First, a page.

In light of the switch to home learning, grading is modified from the original (class Participation: 40%, 2 Reflection Papers: 60%) as follows:
The two reflection papers count for 100%. Intervening in the Zoom videoconferences is a bonus and can help to improve one's grade.
2 Reflection Papers: 100%
To stimulate discussion, participants will write two response papers concerning two cases over the course of the semester. A response paper can consist of any or all of critique, summary, elaboration, expressions of disagreement or puzzlement, and so on – as long as it is directed to the case for the next class.
Response papers should be 1000 words long and need to be uploaded via Moodle 48 hours prior to the relevant class. They need to include the participant’s name, email address and word count.
There is no final exam.
A basic international law course is helpful, but not required.
Please come to class prepared. I will assume that you have done the assigned reading for each class.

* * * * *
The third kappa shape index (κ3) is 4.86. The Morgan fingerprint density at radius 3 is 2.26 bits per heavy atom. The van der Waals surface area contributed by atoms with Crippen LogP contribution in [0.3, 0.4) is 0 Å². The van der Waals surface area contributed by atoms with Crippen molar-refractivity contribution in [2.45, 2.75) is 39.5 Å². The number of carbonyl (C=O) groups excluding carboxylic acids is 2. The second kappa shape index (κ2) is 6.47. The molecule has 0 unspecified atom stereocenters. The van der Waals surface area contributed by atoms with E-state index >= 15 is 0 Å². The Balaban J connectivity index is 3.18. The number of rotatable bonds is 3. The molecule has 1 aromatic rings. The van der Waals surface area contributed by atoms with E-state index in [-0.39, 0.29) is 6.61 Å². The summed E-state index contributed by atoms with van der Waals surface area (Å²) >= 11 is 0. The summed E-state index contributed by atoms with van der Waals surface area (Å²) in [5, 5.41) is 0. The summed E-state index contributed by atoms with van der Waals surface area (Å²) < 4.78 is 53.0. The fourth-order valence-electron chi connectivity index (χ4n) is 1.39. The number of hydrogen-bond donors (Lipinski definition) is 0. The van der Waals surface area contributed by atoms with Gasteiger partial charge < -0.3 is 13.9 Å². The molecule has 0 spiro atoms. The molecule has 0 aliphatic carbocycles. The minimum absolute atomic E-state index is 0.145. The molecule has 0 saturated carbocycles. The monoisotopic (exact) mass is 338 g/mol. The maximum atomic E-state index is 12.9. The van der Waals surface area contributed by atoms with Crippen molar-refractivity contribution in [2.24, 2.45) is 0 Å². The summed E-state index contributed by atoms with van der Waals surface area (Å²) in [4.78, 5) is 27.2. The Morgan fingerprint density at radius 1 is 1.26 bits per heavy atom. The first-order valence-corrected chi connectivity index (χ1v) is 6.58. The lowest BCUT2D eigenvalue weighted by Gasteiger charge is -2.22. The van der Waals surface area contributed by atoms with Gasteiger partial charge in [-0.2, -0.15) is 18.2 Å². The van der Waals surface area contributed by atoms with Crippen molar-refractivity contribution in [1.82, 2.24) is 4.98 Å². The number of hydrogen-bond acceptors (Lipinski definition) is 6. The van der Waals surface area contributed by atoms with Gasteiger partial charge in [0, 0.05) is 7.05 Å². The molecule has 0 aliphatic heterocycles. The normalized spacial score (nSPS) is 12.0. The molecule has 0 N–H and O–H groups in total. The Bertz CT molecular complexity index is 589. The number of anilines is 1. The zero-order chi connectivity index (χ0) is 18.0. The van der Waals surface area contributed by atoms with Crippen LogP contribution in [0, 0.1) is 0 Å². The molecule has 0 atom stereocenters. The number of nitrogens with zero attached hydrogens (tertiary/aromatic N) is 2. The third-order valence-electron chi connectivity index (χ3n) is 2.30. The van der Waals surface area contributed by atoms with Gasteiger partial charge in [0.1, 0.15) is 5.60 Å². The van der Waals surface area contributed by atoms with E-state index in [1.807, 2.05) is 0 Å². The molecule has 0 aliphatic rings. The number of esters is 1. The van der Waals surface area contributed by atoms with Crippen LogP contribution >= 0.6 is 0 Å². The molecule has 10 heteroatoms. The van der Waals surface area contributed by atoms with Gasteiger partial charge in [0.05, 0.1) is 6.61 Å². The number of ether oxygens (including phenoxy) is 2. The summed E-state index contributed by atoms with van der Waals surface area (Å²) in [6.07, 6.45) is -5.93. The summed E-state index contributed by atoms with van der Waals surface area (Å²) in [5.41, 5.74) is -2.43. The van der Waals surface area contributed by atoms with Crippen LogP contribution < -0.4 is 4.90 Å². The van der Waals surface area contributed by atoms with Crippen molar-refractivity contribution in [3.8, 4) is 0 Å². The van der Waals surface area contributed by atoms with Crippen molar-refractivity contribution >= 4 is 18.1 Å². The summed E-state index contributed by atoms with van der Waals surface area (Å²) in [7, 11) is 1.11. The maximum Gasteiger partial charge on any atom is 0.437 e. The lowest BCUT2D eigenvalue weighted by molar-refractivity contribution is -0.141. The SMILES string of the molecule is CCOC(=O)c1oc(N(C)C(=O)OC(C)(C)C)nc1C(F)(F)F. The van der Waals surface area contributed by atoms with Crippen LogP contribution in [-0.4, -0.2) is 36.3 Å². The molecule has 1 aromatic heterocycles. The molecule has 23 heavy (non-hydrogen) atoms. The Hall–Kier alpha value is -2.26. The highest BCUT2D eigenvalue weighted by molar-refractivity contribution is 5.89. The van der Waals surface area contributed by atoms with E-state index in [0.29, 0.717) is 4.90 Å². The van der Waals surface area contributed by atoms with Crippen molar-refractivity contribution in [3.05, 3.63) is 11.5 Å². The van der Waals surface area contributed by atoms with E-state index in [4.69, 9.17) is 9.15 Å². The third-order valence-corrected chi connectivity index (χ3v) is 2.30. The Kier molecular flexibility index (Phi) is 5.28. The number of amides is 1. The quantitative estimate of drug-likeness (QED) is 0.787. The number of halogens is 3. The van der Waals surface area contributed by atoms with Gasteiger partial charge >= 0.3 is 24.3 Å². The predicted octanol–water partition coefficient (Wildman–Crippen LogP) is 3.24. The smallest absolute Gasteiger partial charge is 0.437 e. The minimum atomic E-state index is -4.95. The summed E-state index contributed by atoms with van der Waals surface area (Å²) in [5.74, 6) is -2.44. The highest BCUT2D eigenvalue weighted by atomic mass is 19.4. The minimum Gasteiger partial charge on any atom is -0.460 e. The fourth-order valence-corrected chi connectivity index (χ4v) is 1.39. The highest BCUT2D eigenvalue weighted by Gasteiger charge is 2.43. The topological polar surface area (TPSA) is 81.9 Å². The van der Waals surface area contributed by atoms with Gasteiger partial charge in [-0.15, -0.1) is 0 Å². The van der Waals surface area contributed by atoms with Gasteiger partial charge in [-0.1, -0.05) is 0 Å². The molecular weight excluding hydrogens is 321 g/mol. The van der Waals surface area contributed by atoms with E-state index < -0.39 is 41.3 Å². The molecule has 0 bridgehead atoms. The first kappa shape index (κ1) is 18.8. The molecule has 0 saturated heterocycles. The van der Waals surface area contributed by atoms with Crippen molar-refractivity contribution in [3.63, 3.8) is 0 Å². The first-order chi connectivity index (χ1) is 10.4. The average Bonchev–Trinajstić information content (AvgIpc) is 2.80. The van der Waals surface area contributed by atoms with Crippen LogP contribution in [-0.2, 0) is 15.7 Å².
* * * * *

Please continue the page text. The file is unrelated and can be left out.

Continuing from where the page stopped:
In light of the switch to home learning, participation in the video conferences at the regular class times is encouraged. At the same time, it is understood that it may not be possible for all students to participate in the videoconference every week for a variety of reasons. Until class teaching resumes, there is no obligation to participate and the previous rule that no more than two classes may be missed is suspended.
No final exam.
A response paper can consist of any or all of critique, summary, elaboration, expressions of disagreement or puzzlement, and so on – as long as it is directed to the case for the seminar concerned.
Eirik Bjørge and Cameron Miles., Landmark cases in public international law (Hart Publishing 2017)